In a spirit of interfaith cooperation, the Jewish War Veterans post in Wayne is helping the widow of an army veteran replace an heirloom lost when her home in Breezy Point, Brooklyn, burned to the ground.
Like more than 100 of her neighbors in the shorefront community, Marie LoPresti’s home was flooded by the waters of Hurricane Sandy, then devastated by flames on Oct. 29.
“She lost everything,” said Sol Moglen, a senior vice commander of JWV Post 695. “But one of the things she misses most is the American flag presented to her by the Veterans Administration when her husband, Anthony, died two years ago.”
Although the flag LoPresti received at her husband’s funeral was burned, officials at the VA told her they cannot issue a second one.
Moglen was eager to make sure that LoPresti — whom he met through veterans’ connections — would get a replacement.
“They have a policy that says a flag cannot be replaced if it is lost, destroyed, or stolen,” Moglen told NJJN in Nov. 28 phone interview. “I felt as a Jewish war veteran that it is important and we have to do it. I think it is nice to show interfaith in action, and this is exactly what we are doing. We are showing that as Jewish war veterans we have the ability to help people who aren’t Jewish.”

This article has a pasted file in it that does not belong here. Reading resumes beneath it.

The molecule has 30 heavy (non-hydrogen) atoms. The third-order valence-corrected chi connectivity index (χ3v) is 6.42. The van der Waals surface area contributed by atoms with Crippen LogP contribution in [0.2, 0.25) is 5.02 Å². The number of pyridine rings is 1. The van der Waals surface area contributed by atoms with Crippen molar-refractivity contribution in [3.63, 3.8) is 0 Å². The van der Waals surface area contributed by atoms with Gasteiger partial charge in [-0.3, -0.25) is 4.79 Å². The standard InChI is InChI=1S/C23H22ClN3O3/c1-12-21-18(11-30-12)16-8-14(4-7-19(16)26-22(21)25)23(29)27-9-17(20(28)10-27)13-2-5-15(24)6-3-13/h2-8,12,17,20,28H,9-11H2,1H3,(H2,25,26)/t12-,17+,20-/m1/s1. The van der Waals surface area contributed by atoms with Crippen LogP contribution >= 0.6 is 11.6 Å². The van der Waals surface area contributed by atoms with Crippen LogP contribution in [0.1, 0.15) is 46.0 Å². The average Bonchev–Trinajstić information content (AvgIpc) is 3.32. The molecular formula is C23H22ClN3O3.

Moglen, an ex-Brooklynite who now lives in Caldwell, is familiar with navigating bureaucracy with the intention of honoring servicemen and women. He previously spearheaded a successful effort to establish a Jewish Chaplains Memorial at Arlington National Cemetery.
Moglen phoned a contact at Dignity Memorial, a chain with some 1,600 funeral homes that was involved in honoring the chaplains.
“Not only is Dignity giving her a flag but the triangular case it will go into,” he said.
Moglen presented the flag to LoPresti, who is now living with a sister in Hawthorne, on Dec. 1.